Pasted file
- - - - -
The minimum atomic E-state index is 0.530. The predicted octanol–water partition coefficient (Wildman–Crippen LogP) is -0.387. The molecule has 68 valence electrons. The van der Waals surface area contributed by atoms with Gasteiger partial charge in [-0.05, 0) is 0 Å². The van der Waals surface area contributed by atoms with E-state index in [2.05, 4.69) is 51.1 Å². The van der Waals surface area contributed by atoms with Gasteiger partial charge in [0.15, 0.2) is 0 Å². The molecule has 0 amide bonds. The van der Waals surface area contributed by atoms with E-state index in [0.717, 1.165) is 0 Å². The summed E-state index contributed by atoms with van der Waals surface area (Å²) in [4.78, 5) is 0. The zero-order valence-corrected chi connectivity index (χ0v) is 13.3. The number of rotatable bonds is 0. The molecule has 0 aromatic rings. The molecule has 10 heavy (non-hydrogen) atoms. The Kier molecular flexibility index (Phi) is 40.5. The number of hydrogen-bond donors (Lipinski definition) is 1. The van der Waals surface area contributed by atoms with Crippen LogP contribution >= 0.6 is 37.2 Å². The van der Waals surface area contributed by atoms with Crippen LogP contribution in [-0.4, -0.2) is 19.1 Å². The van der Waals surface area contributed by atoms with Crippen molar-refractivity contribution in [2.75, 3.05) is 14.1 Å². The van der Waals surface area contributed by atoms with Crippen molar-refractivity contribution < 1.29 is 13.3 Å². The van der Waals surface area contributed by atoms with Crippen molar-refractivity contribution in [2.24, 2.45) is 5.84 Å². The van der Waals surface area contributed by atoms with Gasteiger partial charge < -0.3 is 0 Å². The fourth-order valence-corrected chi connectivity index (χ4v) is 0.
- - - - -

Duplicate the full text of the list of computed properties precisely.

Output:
The minimum atomic E-state index is 0.530. The predicted octanol–water partition coefficient (Wildman–Crippen LogP) is -0.387. The molecule has 68 valence electrons. The van der Waals surface area contributed by atoms with Gasteiger partial charge in [-0.05, 0) is 0 Å². The van der Waals surface area contributed by atoms with E-state index in [2.05, 4.69) is 51.1 Å². The van der Waals surface area contributed by atoms with Gasteiger partial charge in [0.15, 0.2) is 0 Å². The molecule has 0 amide bonds. The van der Waals surface area contributed by atoms with E-state index in [0.717, 1.165) is 0 Å². The summed E-state index contributed by atoms with van der Waals surface area (Å²) in [4.78, 5) is 0. The zero-order valence-corrected chi connectivity index (χ0v) is 13.3. The number of rotatable bonds is 0. The molecule has 0 aromatic rings. The molecule has 10 heavy (non-hydrogen) atoms. The Kier molecular flexibility index (Phi) is 40.5. The number of hydrogen-bond donors (Lipinski definition) is 1. The van der Waals surface area contributed by atoms with Crippen LogP contribution >= 0.6 is 37.2 Å². The van der Waals surface area contributed by atoms with Crippen LogP contribution in [-0.4, -0.2) is 19.1 Å². The van der Waals surface area contributed by atoms with Crippen molar-refractivity contribution in [2.75, 3.05) is 14.1 Å². The van der Waals surface area contributed by atoms with Crippen molar-refractivity contribution < 1.29 is 13.3 Å². The van der Waals surface area contributed by atoms with Crippen molar-refractivity contribution in [2.24, 2.45) is 5.84 Å². The van der Waals surface area contributed by atoms with Gasteiger partial charge < -0.3 is 0 Å². The fourth-order valence-corrected chi connectivity index (χ4v) is 0.